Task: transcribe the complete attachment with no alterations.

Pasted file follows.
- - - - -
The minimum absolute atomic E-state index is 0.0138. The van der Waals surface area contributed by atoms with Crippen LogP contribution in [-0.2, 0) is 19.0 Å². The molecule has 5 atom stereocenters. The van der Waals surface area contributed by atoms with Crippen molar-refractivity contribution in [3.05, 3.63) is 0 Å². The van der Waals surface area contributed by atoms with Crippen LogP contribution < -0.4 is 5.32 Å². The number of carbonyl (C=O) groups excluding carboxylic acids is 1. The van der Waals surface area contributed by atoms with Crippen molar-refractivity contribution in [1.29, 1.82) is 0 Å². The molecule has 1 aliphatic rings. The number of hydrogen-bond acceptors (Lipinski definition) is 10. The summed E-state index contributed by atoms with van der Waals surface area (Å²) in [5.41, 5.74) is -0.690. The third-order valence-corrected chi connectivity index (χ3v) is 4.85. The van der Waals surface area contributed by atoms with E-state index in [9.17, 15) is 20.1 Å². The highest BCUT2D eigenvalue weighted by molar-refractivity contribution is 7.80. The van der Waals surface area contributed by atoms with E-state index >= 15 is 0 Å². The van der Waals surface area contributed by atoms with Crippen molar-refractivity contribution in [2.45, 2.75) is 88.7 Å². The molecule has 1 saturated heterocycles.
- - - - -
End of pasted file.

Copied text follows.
The minimum absolute atomic E-state index is 0.0138. The van der Waals surface area contributed by atoms with Crippen LogP contribution in [-0.2, 0) is 19.0 Å². The molecule has 5 atom stereocenters. The van der Waals surface area contributed by atoms with Crippen molar-refractivity contribution in [3.05, 3.63) is 0 Å². The van der Waals surface area contributed by atoms with Crippen LogP contribution < -0.4 is 5.32 Å². The number of carbonyl (C=O) groups excluding carboxylic acids is 1. The van der Waals surface area contributed by atoms with Crippen molar-refractivity contribution in [1.29, 1.82) is 0 Å². The molecule has 1 aliphatic rings. The number of hydrogen-bond acceptors (Lipinski definition) is 10. The summed E-state index contributed by atoms with van der Waals surface area (Å²) in [5.41, 5.74) is -0.690. The third-order valence-corrected chi connectivity index (χ3v) is 4.85. The van der Waals surface area contributed by atoms with E-state index in [9.17, 15) is 20.1 Å². The highest BCUT2D eigenvalue weighted by molar-refractivity contribution is 7.80. The van der Waals surface area contributed by atoms with E-state index >= 15 is 0 Å². The van der Waals surface area contributed by atoms with Crippen molar-refractivity contribution in [2.45, 2.75) is 88.7 Å². The molecule has 1 saturated heterocycles.